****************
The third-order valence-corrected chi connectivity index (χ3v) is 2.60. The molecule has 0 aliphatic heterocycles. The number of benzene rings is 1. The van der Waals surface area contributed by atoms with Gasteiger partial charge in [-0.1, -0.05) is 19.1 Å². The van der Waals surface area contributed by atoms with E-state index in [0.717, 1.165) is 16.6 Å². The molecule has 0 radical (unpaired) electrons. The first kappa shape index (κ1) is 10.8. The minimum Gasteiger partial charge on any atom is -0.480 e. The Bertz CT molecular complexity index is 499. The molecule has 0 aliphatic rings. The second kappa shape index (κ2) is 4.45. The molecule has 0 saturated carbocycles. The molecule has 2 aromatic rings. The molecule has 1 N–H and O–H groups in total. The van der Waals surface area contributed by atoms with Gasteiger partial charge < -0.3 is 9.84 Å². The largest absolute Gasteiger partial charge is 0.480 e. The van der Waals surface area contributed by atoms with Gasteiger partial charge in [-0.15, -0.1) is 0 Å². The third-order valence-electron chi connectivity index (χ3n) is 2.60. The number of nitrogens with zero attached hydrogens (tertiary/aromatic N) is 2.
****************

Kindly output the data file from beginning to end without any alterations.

The third-order valence-corrected chi connectivity index (χ3v) is 2.60. The molecule has 0 aliphatic heterocycles. The number of benzene rings is 1. The van der Waals surface area contributed by atoms with Gasteiger partial charge in [-0.1, -0.05) is 19.1 Å². The van der Waals surface area contributed by atoms with E-state index in [0.717, 1.165) is 16.6 Å². The molecule has 0 radical (unpaired) electrons. The first kappa shape index (κ1) is 10.8. The minimum Gasteiger partial charge on any atom is -0.480 e. The Bertz CT molecular complexity index is 499. The molecule has 0 aliphatic rings. The second kappa shape index (κ2) is 4.45. The molecule has 0 saturated carbocycles. The molecule has 2 aromatic rings. The molecule has 1 N–H and O–H groups in total. The van der Waals surface area contributed by atoms with Gasteiger partial charge < -0.3 is 9.84 Å². The largest absolute Gasteiger partial charge is 0.480 e. The van der Waals surface area contributed by atoms with Gasteiger partial charge in [-0.15, -0.1) is 0 Å². The third-order valence-electron chi connectivity index (χ3n) is 2.60. The number of nitrogens with zero attached hydrogens (tertiary/aromatic N) is 2.